New Research Credit Regulations are Taxpayer FriendlyFebruary 09, 2015
The IRS proposes new research credit regulations that will narrow the definition of internal use software (IUS).
The role of computer software in business activities has greatly changed from when the original internal use software (IUS) rules were issued in 1986; a fact to which the IRS agrees. Recent IRS regulations focus on IUS, that is software developed by the taxpayer for use in general and administrative tasks that aid and support the conduct of the taxpayer’s business. The IRS has finally recognized that the old research credit regulations covering IUS are outdated. Accordingly they have released new proposed regulations regarding this type of software.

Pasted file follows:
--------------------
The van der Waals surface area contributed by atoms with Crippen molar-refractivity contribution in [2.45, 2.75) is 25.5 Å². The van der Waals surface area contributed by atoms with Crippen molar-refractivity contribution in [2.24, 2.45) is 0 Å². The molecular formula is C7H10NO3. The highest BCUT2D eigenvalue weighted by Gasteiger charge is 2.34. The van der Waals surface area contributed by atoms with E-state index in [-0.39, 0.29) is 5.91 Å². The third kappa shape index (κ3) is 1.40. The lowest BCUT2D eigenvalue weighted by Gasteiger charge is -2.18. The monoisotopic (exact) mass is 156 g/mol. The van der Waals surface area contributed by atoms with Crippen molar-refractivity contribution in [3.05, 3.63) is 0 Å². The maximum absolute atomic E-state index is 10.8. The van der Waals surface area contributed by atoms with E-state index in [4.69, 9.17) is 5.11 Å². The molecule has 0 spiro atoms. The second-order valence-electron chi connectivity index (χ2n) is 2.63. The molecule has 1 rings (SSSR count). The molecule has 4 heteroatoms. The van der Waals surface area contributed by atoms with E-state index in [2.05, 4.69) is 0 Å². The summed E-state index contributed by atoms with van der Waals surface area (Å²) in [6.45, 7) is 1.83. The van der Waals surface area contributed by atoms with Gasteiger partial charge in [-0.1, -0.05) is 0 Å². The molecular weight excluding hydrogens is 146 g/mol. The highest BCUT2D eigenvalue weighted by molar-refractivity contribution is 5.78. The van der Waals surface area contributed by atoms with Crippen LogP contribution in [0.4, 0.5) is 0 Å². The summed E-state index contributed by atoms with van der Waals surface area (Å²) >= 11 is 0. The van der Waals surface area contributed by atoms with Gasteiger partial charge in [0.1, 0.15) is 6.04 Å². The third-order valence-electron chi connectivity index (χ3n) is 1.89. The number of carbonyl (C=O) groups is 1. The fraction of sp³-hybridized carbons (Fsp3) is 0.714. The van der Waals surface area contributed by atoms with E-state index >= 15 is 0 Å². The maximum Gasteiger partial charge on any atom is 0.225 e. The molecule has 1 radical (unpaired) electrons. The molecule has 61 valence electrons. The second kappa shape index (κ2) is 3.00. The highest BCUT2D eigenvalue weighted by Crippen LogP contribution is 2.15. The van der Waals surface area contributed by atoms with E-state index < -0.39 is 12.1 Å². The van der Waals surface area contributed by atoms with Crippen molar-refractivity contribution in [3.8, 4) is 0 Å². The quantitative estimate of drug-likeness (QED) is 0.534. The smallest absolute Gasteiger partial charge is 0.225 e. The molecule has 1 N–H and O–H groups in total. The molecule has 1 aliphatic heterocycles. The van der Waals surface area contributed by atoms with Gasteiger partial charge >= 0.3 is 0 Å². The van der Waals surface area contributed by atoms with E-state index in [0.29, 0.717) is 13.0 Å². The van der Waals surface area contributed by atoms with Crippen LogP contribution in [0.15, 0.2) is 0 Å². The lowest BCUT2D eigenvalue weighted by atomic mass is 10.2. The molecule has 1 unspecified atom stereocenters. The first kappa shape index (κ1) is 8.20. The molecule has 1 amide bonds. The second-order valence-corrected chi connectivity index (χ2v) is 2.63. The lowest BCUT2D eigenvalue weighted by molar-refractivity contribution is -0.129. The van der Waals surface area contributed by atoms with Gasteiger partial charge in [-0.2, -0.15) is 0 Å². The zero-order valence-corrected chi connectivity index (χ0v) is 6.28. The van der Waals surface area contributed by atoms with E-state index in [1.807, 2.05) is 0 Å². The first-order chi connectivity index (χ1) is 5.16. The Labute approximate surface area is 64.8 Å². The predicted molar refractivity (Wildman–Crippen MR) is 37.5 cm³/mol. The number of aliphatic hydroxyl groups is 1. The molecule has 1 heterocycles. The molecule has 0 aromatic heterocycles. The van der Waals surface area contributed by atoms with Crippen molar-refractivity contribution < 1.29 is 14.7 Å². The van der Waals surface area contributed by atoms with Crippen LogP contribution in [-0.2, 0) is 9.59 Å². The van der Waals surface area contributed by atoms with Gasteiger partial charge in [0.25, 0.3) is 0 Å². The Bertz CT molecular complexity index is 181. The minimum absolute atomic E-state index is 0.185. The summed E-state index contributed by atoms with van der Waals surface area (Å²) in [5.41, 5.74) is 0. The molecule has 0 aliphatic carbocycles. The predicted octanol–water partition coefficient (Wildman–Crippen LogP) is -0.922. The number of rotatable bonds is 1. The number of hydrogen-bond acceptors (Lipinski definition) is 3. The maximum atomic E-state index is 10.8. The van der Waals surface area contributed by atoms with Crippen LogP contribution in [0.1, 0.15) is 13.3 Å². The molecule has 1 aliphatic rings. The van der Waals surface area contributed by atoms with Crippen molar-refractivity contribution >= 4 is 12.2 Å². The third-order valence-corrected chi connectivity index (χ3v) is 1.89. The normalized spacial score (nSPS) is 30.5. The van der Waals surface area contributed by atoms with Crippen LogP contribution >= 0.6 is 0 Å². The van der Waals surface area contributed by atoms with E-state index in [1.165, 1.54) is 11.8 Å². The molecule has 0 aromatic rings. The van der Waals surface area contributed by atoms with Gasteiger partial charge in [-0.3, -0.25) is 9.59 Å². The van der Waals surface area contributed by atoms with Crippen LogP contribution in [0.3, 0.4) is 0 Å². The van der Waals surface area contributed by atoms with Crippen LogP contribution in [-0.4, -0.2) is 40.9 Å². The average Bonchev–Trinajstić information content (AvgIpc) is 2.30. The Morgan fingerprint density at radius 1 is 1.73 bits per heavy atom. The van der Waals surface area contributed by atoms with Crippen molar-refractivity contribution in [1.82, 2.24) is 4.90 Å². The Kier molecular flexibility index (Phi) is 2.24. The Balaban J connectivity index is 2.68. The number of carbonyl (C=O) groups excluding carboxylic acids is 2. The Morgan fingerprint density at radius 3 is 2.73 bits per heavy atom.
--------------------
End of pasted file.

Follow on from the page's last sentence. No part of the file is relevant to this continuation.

Why is this important for taxpayers?
Since the original research credit rules did not allow the inclusion of costs incurred to develop IUS, many taxpayers will find the new regulations more financially beneficial.
As mentioned before, IUS is developed to aid in general and administrative functions that support the taxpayer’s business. On January 16, 2015, the IRS released a long awaited update of its definition of IUS, making clear that general and administrative functions are now limited to back office type activities like:
- Financial management functions
- Human resource management functions
- Support services functions
Therefore, software that:
- allows a taxpayer to communicate with third parties or
- enables third parties to evaluate data on the taxpayer’s system, or initiate functions on the system does not fall under the new definition because this type of software does not exclusively benefit the taxpayer who develops it.
For taxpayers involved in third-party-facing software development, the proposed regulations are clearly advantageous. For more information, contact any member of our Tax Services Team.